DOE Officials Say They Plan to Market R5 Volume Purchase
Department of Energy (DOE) officials plan to market the R5 Volume Purchase
program aggressively, and offered additional details on the program during
a recent webinar titled “Cost-Effective Triple Pane (R-5) and Low-e Storm
Windows— Available Now.”
The speakers highlighted DOE’s effort to bring affordable triple-pane
and low-E storm windows to the marketplace at a competitive price (see
related story in June 2010 DWM, page 34).
Speakers included Marc LaFrance, DOE’s technology manager for Building
Envelope and Windows Research and Development, who talked about the purpose
of the program.
“All of these policies are so triple-pane windows become more cost-effective,”
said LaFrance. “What is cost-effective? Most windows in program have a
U- factor of .22 or lower (depending on whether they are fixed or operable)
and the price would have to be lower than $4 per square foot.”
On the manufacturing side, LaFrance pointed out that the DOE has been
working with manufacturers on production issues, “to help them develop
LaFrance also commented on the R-value versus U-value debate, which has
come up again in the industry in recent weeks (see related article on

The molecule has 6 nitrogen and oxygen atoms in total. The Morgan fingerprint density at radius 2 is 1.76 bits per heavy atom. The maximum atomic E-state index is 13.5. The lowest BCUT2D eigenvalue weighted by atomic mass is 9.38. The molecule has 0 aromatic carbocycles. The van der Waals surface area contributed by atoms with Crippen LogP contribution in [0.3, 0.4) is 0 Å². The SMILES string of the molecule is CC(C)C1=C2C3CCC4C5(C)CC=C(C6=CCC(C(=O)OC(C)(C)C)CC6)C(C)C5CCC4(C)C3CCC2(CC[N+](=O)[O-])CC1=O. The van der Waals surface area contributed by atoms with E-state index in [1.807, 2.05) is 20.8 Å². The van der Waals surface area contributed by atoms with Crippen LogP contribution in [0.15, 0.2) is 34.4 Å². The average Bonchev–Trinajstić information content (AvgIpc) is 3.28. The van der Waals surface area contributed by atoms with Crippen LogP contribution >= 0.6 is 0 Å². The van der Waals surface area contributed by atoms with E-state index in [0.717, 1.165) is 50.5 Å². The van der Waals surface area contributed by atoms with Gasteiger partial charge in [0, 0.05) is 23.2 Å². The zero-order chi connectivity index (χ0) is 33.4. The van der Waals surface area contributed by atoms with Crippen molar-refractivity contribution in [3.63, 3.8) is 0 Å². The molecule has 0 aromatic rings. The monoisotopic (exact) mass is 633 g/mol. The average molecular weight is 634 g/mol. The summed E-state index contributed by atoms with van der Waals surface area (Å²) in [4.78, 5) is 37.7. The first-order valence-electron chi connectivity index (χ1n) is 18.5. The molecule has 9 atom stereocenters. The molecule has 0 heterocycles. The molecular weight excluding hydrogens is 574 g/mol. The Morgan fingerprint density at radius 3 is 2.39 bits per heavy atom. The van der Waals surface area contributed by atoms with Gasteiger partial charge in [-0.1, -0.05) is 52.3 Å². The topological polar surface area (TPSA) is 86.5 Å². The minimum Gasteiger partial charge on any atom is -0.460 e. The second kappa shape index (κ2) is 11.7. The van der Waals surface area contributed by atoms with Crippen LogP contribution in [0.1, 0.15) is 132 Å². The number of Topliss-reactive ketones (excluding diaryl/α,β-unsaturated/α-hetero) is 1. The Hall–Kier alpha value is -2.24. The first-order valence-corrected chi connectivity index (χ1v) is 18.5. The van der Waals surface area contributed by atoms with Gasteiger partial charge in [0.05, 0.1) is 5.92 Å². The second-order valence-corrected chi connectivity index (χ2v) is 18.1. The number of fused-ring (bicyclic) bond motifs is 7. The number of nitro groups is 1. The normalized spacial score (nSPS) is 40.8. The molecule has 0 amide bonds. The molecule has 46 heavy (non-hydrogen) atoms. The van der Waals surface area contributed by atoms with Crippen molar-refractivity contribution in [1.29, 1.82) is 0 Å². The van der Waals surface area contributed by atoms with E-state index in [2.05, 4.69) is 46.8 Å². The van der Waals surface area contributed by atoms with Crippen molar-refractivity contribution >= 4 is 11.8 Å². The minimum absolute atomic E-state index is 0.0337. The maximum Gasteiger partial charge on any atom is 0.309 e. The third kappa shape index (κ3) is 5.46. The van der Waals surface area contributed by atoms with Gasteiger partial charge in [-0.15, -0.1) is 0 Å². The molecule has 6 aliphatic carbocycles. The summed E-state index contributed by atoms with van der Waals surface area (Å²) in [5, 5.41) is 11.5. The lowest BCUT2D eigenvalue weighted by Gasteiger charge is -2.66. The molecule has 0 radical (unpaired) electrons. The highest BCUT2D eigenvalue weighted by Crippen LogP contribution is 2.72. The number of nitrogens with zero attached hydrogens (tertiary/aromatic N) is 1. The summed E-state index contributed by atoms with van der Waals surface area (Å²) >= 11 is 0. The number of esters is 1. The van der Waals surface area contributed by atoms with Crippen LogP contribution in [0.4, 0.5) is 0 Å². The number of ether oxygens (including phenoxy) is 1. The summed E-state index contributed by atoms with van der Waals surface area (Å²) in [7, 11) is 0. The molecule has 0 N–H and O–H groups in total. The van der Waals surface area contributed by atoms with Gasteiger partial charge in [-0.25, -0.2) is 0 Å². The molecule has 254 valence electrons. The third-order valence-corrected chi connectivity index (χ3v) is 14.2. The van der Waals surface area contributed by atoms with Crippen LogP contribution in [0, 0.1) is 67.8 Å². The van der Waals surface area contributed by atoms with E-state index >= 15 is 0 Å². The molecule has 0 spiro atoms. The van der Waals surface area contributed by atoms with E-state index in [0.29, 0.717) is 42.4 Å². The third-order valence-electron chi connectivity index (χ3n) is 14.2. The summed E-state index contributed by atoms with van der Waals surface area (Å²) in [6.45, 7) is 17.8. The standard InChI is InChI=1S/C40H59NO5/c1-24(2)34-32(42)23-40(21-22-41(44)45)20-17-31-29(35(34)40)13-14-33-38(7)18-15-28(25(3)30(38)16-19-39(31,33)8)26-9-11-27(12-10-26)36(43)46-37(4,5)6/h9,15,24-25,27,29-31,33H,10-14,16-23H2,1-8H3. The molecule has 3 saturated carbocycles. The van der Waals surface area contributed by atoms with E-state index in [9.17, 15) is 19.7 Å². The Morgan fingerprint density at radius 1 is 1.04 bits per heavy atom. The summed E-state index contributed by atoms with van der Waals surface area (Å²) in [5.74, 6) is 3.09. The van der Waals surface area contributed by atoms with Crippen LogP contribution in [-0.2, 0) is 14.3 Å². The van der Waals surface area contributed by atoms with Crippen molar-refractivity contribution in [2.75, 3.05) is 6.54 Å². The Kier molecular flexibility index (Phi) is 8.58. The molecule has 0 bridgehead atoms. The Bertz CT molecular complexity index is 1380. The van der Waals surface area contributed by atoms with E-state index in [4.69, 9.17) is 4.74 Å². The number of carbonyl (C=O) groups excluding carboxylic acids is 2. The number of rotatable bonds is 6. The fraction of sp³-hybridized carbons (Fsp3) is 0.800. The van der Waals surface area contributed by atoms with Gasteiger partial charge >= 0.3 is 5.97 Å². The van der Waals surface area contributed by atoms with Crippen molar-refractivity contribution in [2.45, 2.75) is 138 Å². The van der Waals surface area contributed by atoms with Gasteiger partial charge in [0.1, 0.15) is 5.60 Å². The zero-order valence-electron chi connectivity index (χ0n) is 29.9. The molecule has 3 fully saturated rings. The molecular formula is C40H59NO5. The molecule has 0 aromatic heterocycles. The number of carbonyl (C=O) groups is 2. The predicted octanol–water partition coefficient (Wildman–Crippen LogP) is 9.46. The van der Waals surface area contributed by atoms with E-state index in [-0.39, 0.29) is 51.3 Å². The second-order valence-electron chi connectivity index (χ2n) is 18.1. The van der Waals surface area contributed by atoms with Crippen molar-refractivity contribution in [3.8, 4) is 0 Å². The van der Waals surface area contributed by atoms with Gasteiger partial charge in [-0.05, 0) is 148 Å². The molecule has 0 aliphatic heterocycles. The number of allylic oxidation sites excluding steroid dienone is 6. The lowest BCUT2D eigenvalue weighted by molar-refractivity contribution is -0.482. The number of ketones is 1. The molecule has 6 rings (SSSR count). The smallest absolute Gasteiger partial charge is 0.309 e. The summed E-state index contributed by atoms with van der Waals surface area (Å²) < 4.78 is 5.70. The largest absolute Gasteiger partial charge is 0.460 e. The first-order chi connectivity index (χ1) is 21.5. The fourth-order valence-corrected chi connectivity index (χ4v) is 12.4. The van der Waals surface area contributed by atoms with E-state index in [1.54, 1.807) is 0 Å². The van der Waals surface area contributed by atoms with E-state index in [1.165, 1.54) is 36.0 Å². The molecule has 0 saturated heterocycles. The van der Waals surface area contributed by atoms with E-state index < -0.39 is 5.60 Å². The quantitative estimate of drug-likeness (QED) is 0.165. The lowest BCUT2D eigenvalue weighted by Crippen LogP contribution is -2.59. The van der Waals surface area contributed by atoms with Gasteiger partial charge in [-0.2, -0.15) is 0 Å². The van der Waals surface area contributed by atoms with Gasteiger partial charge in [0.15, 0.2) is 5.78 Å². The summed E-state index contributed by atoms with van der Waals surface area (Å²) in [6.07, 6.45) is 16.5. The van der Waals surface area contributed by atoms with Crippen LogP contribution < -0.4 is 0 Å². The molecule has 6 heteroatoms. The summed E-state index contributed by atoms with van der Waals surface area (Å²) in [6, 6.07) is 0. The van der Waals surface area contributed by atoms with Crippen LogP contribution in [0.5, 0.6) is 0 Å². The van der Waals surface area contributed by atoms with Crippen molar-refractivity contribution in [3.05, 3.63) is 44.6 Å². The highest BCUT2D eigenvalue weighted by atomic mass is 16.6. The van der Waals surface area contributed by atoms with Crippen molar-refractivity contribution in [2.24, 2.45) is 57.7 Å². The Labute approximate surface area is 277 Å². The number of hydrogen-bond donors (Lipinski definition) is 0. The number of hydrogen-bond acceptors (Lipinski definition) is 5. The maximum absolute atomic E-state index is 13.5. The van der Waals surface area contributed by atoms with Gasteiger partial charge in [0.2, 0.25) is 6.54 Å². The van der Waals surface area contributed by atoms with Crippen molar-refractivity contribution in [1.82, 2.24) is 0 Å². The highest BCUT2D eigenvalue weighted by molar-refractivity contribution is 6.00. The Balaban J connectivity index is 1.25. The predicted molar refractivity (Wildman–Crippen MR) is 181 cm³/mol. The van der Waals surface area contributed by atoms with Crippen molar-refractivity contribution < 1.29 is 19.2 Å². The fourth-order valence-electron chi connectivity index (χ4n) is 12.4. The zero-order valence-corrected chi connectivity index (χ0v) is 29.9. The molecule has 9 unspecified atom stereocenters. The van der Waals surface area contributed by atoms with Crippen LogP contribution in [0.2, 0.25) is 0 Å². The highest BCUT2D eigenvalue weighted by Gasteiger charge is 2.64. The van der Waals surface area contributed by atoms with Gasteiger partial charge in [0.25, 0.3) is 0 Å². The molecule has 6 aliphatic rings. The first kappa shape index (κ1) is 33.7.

offers online information on the R5 program.
“All windows have to be based on a whole window U-factor,”
said LaFrance. “We use the term R5 to give people a general perspective
of window performance. It also gives people perspective of how windows
relate to other building components with R values.”
He also cautioned manufacturers from offering misleading information when
it comes to R-values.
“We know that there are some companies [that] report center-of-glass performance,
such as an R-value of 15, and this very misleading. This program requires
whole window performance,” said LaFrance.
Nils Petermann, project manager, Efficient Windows Collaborative, also
pointed out to attendees that R5 windows will make the biggest impact
“when there is a substantial heating season.”
Graham Parker, senior staff engineer, Pacific Northwest National Laboratory,